The Multiple Functions of Tripods Explained

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Kevin Landwer-Johan
Kevin Landwer-Johan

All tripods are not equal. If they were, I would only own one.

In my tripod collection, I have one that is very small and a large couple. Some are tall, others are short. Many of them have removable heads, and some of them have quick-release systems. One has carbon fiber legs. Another has alloy legs. One even has plastic legs.

They all have two things in common. They all have three legs and a universal 1/4-20 UNC thread that allows me to attach any of my cameras to them.

Tripods are a bit like camera bags in that I’ve never found one that will suit all my needs.

Recommended Reading: If you’d like to learn more and improve your landscape photography, grab a copy of Photzy’s bestselling premium guide: The Complete Landscape Photography Guide.

Keeping It Steady and Safe

The main reasons for mounting your camera on a tripod are:

  • To keep it from moving during an exposure
  • So you don’t have to hold the weight of your camera and lens
  • For maintaining a constant position so your composition remains the same

Not all cameras and lenses are the same weight and size, and tripods are helpful to photographers who enjoy taking many different types of pictures. If all tripods were the same, they would never meet the diverse needs of photographers and remain limited in their usefulness.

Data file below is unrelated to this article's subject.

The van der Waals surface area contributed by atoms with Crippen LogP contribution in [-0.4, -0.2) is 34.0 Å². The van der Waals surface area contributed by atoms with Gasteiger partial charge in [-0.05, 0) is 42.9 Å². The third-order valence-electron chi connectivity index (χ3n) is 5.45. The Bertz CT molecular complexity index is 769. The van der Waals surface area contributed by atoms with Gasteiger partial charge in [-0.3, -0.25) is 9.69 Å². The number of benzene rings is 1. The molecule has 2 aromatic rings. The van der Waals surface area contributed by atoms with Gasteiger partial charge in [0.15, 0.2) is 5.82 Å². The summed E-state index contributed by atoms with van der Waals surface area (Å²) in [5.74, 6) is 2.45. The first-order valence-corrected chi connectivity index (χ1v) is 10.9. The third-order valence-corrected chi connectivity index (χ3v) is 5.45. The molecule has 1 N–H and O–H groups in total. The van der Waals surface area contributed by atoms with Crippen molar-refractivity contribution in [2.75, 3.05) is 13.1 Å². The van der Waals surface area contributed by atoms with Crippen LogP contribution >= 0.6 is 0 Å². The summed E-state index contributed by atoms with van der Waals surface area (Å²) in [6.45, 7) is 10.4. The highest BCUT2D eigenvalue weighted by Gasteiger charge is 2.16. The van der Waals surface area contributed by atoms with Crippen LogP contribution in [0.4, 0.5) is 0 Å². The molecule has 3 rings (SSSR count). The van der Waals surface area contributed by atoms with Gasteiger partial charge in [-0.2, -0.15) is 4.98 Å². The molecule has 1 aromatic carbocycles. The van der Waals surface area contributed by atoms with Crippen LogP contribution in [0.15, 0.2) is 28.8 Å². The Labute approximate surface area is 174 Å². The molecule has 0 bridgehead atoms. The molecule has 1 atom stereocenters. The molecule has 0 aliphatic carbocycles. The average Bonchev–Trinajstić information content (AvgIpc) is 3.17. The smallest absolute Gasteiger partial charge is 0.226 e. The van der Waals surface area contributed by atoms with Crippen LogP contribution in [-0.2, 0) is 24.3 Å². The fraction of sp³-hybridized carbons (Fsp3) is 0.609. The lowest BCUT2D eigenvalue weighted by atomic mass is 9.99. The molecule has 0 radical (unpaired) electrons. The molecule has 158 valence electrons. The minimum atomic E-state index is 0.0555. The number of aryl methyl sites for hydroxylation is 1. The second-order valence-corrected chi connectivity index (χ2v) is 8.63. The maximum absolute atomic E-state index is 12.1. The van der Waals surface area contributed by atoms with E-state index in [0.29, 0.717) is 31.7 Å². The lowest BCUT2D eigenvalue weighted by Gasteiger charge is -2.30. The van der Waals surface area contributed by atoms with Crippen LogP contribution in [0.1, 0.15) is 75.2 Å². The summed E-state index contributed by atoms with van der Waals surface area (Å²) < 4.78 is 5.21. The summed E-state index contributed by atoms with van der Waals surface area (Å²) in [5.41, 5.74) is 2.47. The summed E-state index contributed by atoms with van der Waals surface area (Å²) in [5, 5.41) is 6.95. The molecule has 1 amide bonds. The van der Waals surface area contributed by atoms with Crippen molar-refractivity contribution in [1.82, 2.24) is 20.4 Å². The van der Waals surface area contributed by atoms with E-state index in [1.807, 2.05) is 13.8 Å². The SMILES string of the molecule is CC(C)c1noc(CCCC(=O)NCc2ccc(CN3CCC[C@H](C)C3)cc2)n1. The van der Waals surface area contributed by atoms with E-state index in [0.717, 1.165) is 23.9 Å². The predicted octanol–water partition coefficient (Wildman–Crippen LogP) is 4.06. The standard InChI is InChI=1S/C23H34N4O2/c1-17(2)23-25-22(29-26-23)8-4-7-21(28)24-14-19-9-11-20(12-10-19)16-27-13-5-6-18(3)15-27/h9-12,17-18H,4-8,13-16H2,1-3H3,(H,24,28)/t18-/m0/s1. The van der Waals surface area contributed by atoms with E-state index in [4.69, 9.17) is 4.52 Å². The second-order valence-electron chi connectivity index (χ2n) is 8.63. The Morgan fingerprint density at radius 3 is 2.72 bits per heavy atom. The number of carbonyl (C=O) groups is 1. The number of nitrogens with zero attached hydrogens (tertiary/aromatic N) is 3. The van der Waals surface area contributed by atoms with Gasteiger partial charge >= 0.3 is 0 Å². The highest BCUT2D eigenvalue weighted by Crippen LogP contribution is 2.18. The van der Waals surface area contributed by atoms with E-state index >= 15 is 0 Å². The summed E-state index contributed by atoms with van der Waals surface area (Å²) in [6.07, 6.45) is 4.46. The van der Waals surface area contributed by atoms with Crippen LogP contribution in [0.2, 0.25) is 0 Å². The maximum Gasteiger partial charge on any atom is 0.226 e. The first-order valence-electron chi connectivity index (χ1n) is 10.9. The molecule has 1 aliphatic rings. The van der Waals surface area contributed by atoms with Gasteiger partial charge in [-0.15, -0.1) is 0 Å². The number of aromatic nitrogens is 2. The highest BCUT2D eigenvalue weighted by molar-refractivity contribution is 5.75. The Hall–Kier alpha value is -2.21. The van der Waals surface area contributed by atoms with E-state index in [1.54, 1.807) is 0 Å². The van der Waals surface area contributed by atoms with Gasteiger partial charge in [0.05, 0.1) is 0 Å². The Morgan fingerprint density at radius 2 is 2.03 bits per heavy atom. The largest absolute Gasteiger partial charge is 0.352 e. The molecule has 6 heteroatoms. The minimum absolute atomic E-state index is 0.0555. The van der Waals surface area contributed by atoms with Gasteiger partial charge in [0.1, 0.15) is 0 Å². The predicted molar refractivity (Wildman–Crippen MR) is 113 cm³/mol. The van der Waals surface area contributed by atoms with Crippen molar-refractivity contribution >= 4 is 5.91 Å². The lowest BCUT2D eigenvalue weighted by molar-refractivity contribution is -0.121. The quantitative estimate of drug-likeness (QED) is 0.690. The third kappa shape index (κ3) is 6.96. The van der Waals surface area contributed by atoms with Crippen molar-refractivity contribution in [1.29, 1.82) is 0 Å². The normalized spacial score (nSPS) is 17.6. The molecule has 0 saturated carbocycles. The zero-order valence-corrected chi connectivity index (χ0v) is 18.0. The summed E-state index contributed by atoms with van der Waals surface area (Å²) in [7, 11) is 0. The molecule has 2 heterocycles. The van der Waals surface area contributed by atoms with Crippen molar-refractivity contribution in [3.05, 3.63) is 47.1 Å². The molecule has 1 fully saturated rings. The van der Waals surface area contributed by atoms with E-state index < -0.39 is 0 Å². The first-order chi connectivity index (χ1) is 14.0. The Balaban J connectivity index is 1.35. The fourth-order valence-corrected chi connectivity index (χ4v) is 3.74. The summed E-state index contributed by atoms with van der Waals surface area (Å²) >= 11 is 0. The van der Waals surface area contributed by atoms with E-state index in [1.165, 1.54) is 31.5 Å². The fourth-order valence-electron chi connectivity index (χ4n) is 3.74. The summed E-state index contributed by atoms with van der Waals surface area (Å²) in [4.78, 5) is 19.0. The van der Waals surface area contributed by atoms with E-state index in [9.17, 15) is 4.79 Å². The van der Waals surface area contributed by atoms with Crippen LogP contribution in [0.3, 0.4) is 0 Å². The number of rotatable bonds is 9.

Photograph by Kevin Landwer-Johan

Keeping a camera steady is important, especially during longer exposures. Making sure your camera is safe when it’s mounted on your tripod is also important.

If you have a heavy camera and lens, you must have a tripod that’s able to hold the weight. A heavy camera/lens combination on a lightweight, flimsy tripod is a bad combination. It would take very little disruption for the camera to end up on the ground.

Mounting a small camera on a large, heavy tripod is overkill. Smaller cameras may have the same mounting thread as larger ones, so will fit onto any size tripod. But you’ll soon get tired of lugging around a big heavy tripod when you hardly notice the weight of the camera you’re carrying.

Photograph by Kevin Landwer-Johan

Key Lesson: Match your tripod to the camera, lenses, and types of photography you enjoy. Make sure your camera is steady and secure when mounted and will not easily fall if the tripod is knocked slightly.

The main aspects of tripods you need to consider before buying one include the following:

  • How strong and stable is it?
  • What are the legs made of?
  • What type of head does it have?
  • Are the leg clamps effective?
  • Will it hold the weight of your heaviest camera and lens?

Let’s have a look at what makes one tripod different from another.


The legs are one of the main components of a tripod. There are always three of them that are connected at a point. Many tripods also have a center column. This can provide greater height and flexibility.


Tripod legs are commonly made of aluminum. They can also be made from carbon fiber, wood, or plastic. 

Aluminum legs have a good strength-to-weight ratio. They are also cost-effective compared to carbon fiber legs and are very durable.

Carbon fiber legs are lighter in weight but are usually much more expensive than alloy legs. They have an excellent strength-to-weight ratio and are not susceptible to corrosion.

Plastic legs are used on small tripods and are fine to use with lightweight cameras.

Wooden tripod legs are not so common. In the past, they were very popular, but with more modern materials that are lighter and more durable, you don’t see wooden legs used these days.

Photograph by Kevin Landwer-Johan

Leg Clamps

There are two common types of tripod leg clamps. They are flip locks and twist locks.